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EXPLAINER: Why is the United States upset with Mexico’s Electricity Law? | business news

MEXICO CITY (AP) — Mexico’s Congress will vote on a constitutional reform promoted by President Andrés Manuel López Obrador that would undo much of the opening of the electricity market carried out by his predecessor. It is unclear whether López Obrador has the votes to push through the reform. But the US and other countries have raised concerns that the move will hurt foreign investors and violate trade agreements.

WHY DID MEXICO INVITE FOREIGN COMPANIES?

Before the 2013 energy reform, Mexico faced several problems: high electricity rates, low generation capacity, and dirty power plants that often burned fuel oil to produce electricity. So the government built pipelines to import cleaner US natural gas, allowed companies to buy electricity from independent generators, and gave foreign and private companies incentives to install cleaner wind turbines or gas-fired plants.

WHY DOES THE PRESIDENT OF MEXICO WANT TO UNDO THE REFORM?

Mexico may have given too many incentives to private and foreign companies. They received preferential pricing and purchasing treatment, and did not have to pay fees to the state utility, the Federal Electricity Commission, for distributing power through government-owned transmission lines.

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The state-owned utility company lost market share and revenue, but still had to maintain transmission lines. Worse yet, with some government plants sitting idle, fuel oil, a dirty byproduct of Mexico’s antiquated oil refineries, began to accumulate, until there was no place to store it.

WHAT DOES THE CURRENT REFORM INTEND TO DO?

López Obrador likes state companies and does not want the Federal Electricity Commission to go bankrupt or lose more market share. Therefore, he has proposed to guarantee the commission a market share of at least 54% of the electricity market, with private companies granting “up to 46%”. He would give himself preference to the commission, buying power from his own plants first, while cleaner power from private generators would often be last in line.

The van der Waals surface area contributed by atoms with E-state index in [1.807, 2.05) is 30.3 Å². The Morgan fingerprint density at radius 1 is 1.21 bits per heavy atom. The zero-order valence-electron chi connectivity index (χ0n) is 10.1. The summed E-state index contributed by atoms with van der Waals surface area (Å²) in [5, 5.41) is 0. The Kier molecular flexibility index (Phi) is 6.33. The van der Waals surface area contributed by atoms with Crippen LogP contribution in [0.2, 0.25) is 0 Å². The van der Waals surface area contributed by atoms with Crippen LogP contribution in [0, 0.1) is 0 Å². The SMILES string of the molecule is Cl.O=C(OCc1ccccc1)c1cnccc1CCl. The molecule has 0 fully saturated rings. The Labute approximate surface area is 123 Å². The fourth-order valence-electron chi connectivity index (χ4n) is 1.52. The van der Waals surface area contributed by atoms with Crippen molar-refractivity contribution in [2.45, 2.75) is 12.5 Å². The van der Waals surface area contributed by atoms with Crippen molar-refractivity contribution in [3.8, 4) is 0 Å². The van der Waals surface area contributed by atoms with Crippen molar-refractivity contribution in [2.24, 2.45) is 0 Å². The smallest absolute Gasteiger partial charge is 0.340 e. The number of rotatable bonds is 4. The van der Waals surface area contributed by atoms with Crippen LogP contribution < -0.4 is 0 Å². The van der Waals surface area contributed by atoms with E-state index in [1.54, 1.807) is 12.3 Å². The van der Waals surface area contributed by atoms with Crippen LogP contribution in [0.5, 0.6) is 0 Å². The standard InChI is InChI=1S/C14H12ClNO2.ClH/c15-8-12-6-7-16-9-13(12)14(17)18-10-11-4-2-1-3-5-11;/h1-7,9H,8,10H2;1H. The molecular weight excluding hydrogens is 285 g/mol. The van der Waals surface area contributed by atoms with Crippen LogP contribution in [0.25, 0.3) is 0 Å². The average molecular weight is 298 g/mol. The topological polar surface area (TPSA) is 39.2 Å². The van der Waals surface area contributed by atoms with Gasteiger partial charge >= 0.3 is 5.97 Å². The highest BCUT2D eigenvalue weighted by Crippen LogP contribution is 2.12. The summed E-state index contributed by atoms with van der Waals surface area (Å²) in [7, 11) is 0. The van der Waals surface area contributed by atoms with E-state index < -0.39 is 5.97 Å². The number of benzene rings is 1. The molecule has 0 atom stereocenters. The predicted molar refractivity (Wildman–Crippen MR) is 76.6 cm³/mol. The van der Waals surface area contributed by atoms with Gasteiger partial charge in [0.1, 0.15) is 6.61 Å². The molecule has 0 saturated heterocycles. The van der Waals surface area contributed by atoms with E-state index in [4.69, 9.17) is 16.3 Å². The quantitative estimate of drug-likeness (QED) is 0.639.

For example, the reform puts private natural gas plants almost last — ahead only of government coal-fired plants — for the rights to sell electricity to the grid, even though they produce power 24% cheaper.

WHAT ARE THE OBJECTIONS TO THE PROPOSAL?

Private companies, mainly from Spain and the United States, invested billions of dollars in Mexico to build wind, solar and gas plants under the terms of the 2013 reform. Now, suddenly, the government wants to change those rules.

And companies with plants, factories and stores in Mexico need to plan how much their power costs will be and how green the power will be, so they often sign long-term power supply contracts with private generators. These contracts could now be declared illegal.

Mexican laws require free competition in the electricity industry. And the United States-Mexico-Canada Free Trade Agreement, or USMCA, prohibits member nations from passing laws that favor domestic producers or state-owned companies.

WHAT IS LIKELY TO HAPPEN?

Many lawsuits and possibly business disputes. Critics say the reform will hurt investors and their confidence in Mexico. The companies are likely to file court injunctions and the US government will file suit under the USMCA, which could eventually result in countervailing duties on Mexican products.

López Obrador has already approved a law that gives the state utility company more discretion in deciding who to buy electricity from, but it remains stalled by court challenges. The president may not win the two-thirds majority in Congress needed to pass the constitutional reforms he seeks.

Critics say the reforms could end up forcing Mexicans, and US auto and retail companies that work in Mexico, to buy more expensive and dirty electricity.

IS IT ONLY ELECTRICITY THAT WOULD BE AFFECTED?

No. López Obrador also included a clause declaring lithium, a key component of batteries for electric cars and other devices, a strategic mineral that only the government can exploit. A Chinese company has invested in a still unopened Mexican mine. Even if the electricity reforms fail, López Obrador promised to send another separate bill on the lithium issue to Congress.

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